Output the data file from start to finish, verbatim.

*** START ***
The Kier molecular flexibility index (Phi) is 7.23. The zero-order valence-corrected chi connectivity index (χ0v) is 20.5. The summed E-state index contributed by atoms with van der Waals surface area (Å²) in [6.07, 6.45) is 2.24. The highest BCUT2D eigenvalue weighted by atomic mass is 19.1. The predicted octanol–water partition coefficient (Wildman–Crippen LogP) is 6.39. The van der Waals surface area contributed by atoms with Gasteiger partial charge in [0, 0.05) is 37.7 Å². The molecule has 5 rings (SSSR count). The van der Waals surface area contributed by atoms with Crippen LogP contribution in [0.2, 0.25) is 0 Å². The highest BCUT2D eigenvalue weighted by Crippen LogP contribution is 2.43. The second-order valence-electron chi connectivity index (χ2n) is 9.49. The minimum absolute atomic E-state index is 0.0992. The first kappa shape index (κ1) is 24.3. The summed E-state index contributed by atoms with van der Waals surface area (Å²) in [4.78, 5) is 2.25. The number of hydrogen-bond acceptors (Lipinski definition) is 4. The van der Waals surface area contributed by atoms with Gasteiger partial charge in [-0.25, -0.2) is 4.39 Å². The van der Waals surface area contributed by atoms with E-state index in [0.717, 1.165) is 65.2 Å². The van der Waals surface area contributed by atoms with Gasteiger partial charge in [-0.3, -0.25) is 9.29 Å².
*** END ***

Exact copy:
The Kier molecular flexibility index (Phi) is 7.23. The zero-order valence-corrected chi connectivity index (χ0v) is 20.5. The summed E-state index contributed by atoms with van der Waals surface area (Å²) in [6.07, 6.45) is 2.24. The highest BCUT2D eigenvalue weighted by atomic mass is 19.1. The predicted octanol–water partition coefficient (Wildman–Crippen LogP) is 6.39. The van der Waals surface area contributed by atoms with Gasteiger partial charge in [0, 0.05) is 37.7 Å². The molecule has 5 rings (SSSR count). The van der Waals surface area contributed by atoms with Crippen LogP contribution in [0.2, 0.25) is 0 Å². The highest BCUT2D eigenvalue weighted by Crippen LogP contribution is 2.43. The second-order valence-electron chi connectivity index (χ2n) is 9.49. The minimum absolute atomic E-state index is 0.0992. The first kappa shape index (κ1) is 24.3. The summed E-state index contributed by atoms with van der Waals surface area (Å²) in [4.78, 5) is 2.25. The number of hydrogen-bond acceptors (Lipinski definition) is 4. The van der Waals surface area contributed by atoms with Gasteiger partial charge in [-0.25, -0.2) is 4.39 Å². The van der Waals surface area contributed by atoms with E-state index in [0.717, 1.165) is 65.2 Å². The van der Waals surface area contributed by atoms with Gasteiger partial charge in [-0.3, -0.25) is 9.29 Å².